I’ve been known to say eff it  with respect to eating (ok, especially eating), exercising, cleaning, studying, yard work, cooking, hair styling, grad schooling/experimenting, etc, etc, etc.  But if I’m totally honest with myself, as satisfying as screaming EFF IT and diving into some sort of lactose-laced decadence (sans lactaid, because I’m a glutton for punishment when I’m doing it to myself), hope is always better.

In 2013, I was presented with an occasion to choose hope and I hoped harder and more vehemently than I’d ever hoped for anything before. In May, my grandfather fell into a canal in Venice, Italy and took an enormous amount of contaminated water into his lungs. Given his age, lung condition, and long-term history of smoking, the Italian doctors gave him very little chance of survival. But you guys, he pulled through. Against all odds, and perhaps on the strength of hope and love alone. During that time, all I wanted was for my Grandpa to come home again and I hoped for it night and day for the entire month long ordeal. Never once did I feel a sense of despair, never once did I give up hope and say eff it. How could I? The thing I hoped for was worth it.

So perhaps, then, the secret to hope is making sure that the thing you’re hoping for is truly worth it?

When I contract the eff its about diet and exercise, it’s usually because I feel like I’ve eaten something “bad” or failed to work out hard enough, but recently, I embraced the notion of Health At Every Size (HAES) in combination with the idea of living the healthiest life you can enjoy. I can more reasonably hope for a healthy lifestyle and comfort in my own skin than I can hope for a body and/or lifestyle that’s simply not enjoyable for me to maintain.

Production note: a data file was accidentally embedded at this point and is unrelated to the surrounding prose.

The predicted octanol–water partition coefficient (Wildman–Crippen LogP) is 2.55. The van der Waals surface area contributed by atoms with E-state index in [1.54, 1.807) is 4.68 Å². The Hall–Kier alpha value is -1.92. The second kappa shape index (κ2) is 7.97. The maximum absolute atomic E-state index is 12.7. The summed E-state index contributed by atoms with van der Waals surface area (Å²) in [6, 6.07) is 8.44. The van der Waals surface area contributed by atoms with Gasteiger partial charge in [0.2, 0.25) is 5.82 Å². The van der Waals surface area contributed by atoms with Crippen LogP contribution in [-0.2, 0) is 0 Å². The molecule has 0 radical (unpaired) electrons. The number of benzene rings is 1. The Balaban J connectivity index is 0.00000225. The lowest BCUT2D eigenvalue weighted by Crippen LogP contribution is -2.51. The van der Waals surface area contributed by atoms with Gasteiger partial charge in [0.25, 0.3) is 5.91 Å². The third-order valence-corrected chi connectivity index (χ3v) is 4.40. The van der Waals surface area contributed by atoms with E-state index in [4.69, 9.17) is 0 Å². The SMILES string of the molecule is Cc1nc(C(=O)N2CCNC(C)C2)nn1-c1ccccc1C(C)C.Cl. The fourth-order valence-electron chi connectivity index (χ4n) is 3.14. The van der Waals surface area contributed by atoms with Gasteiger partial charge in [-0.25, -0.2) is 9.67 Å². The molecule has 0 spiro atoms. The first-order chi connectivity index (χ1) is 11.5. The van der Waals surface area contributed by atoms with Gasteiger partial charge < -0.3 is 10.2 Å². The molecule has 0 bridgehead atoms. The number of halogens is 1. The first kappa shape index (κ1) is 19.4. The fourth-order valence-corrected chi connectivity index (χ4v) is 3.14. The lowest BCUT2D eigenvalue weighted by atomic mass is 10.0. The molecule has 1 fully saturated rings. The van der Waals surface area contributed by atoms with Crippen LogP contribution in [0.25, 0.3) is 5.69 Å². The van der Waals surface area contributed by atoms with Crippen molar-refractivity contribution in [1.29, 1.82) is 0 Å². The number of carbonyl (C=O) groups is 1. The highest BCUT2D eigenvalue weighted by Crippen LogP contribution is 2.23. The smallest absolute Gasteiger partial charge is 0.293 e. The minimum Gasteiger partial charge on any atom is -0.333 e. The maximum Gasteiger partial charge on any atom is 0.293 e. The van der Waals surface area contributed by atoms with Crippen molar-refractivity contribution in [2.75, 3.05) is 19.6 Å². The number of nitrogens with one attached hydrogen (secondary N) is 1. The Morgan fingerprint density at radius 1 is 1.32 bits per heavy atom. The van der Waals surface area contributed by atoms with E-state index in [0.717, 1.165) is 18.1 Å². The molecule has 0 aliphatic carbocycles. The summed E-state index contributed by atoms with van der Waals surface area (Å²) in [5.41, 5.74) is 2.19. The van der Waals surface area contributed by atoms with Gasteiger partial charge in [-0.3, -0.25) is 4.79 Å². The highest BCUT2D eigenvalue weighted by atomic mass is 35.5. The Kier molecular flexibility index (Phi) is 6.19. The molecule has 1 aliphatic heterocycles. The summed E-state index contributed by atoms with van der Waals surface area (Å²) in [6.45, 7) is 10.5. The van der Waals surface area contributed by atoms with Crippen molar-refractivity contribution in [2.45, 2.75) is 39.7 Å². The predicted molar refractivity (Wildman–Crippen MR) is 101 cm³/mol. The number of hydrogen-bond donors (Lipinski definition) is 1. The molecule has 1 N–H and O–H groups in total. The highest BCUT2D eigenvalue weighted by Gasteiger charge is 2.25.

After 30, I hope for a healthy and enjoyable life.

When I contract the eff its about cleaning, it’s usually because I’m tired and I’ve set unreasonable expectations for myself. I make a mile long to do list and become overwhelmed. But it’s amazing how nice it feels to wake up and make breakfast in a kitchen that’s been tidied up. Just one little thing. And I think I can hope for a basic level of maintenance clean, enough to keep my home a peaceful place for us to live, without feeling the need to edge the carpets and dust the blinds on a weekly basis.

After 30, I hope for a peaceful and comfortable home.

Grad school weakened my mental immune system and I was highly prone to the eff its during that time. In retrospect, I think that’s because the only thing I ever hoped for was to be done. I took no pleasure from the process because it was never the end. And suddenly, the magnet my Aunt Susan gave me during grad school makes so much sense:

Yes, it's very dirty... it's been magneted to a lot of different things in a lot of different places for a lot of years.
Yes, it’s very dirty… it’s been magneted to a lot of different things in a lot of different places for a lot of years.

Right. Happiness is not defined by getting to the destination, but rather by finding happiness in the moment. I need to hope for happiness rather than the thing I expect to bring it, because if I’ve learned anything in the last 30 years, it’s that happiness can be found in the most unexpected of places.

After 30, I hope for happiness, wherever it may be.

I suppose the place where hope has never really deserted me… no, let me rephrase that. The place where, in my life, I have been least likely to desert hope has been in relationships. There are a lot of people in this world that I love very, very much and as evidenced by the immense hope I held on to while my Grandpa, Grandma, and Aunt suffered through my grandfather’s terrible ordeal in Italy this spring, the hope I can feel for their safety, well-being, and happiness, is truly limitless.

After 30, I will continue to hope for all-things-good-and-faith-and-peace-when-they-are-not for all the people I love.